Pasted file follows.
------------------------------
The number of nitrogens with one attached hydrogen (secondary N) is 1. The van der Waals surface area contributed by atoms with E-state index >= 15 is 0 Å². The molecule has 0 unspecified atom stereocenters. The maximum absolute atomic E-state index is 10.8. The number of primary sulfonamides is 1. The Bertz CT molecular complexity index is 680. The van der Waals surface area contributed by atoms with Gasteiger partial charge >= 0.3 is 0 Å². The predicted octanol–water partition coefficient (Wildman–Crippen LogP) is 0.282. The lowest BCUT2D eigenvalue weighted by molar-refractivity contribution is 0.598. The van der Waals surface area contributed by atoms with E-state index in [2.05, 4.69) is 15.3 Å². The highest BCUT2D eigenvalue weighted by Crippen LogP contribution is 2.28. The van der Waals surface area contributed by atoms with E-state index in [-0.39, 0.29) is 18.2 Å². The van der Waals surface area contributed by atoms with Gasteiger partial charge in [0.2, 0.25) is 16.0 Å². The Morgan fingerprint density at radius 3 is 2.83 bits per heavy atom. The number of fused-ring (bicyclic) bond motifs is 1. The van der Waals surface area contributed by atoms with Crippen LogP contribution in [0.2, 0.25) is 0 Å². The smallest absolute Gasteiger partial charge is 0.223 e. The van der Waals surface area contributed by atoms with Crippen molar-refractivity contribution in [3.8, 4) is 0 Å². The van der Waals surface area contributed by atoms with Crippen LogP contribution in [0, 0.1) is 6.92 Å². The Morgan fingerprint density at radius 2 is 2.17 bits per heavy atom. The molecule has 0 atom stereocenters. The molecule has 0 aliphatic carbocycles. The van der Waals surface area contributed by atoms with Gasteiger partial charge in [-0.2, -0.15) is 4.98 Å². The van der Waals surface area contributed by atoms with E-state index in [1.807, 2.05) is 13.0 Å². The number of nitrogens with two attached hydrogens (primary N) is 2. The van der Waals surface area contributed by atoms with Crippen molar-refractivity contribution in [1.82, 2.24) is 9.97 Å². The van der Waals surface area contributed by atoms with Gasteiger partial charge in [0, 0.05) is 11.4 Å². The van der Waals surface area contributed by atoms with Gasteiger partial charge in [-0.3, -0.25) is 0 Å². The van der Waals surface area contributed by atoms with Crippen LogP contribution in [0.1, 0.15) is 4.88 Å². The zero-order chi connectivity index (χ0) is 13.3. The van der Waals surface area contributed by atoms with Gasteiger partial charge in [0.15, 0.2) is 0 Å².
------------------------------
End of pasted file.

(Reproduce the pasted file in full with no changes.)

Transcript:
The number of nitrogens with one attached hydrogen (secondary N) is 1. The van der Waals surface area contributed by atoms with E-state index >= 15 is 0 Å². The molecule has 0 unspecified atom stereocenters. The maximum absolute atomic E-state index is 10.8. The number of primary sulfonamides is 1. The Bertz CT molecular complexity index is 680. The van der Waals surface area contributed by atoms with Gasteiger partial charge >= 0.3 is 0 Å². The predicted octanol–water partition coefficient (Wildman–Crippen LogP) is 0.282. The lowest BCUT2D eigenvalue weighted by molar-refractivity contribution is 0.598. The van der Waals surface area contributed by atoms with E-state index in [2.05, 4.69) is 15.3 Å². The highest BCUT2D eigenvalue weighted by Crippen LogP contribution is 2.28. The van der Waals surface area contributed by atoms with E-state index in [-0.39, 0.29) is 18.2 Å². The van der Waals surface area contributed by atoms with Gasteiger partial charge in [0.2, 0.25) is 16.0 Å². The Morgan fingerprint density at radius 3 is 2.83 bits per heavy atom. The number of fused-ring (bicyclic) bond motifs is 1. The van der Waals surface area contributed by atoms with Crippen LogP contribution in [0.2, 0.25) is 0 Å². The smallest absolute Gasteiger partial charge is 0.223 e. The van der Waals surface area contributed by atoms with Crippen molar-refractivity contribution in [3.8, 4) is 0 Å². The van der Waals surface area contributed by atoms with Crippen LogP contribution in [0, 0.1) is 6.92 Å². The Morgan fingerprint density at radius 2 is 2.17 bits per heavy atom. The molecule has 0 atom stereocenters. The molecule has 0 aliphatic carbocycles. The van der Waals surface area contributed by atoms with Gasteiger partial charge in [-0.2, -0.15) is 4.98 Å². The van der Waals surface area contributed by atoms with E-state index in [1.807, 2.05) is 13.0 Å². The number of nitrogens with two attached hydrogens (primary N) is 2. The van der Waals surface area contributed by atoms with Crippen molar-refractivity contribution in [1.82, 2.24) is 9.97 Å². The van der Waals surface area contributed by atoms with Gasteiger partial charge in [0, 0.05) is 11.4 Å². The van der Waals surface area contributed by atoms with Gasteiger partial charge in [-0.3, -0.25) is 0 Å². The van der Waals surface area contributed by atoms with Crippen LogP contribution in [0.1, 0.15) is 4.88 Å². The zero-order chi connectivity index (χ0) is 13.3. The van der Waals surface area contributed by atoms with Gasteiger partial charge in [0.15, 0.2) is 0 Å².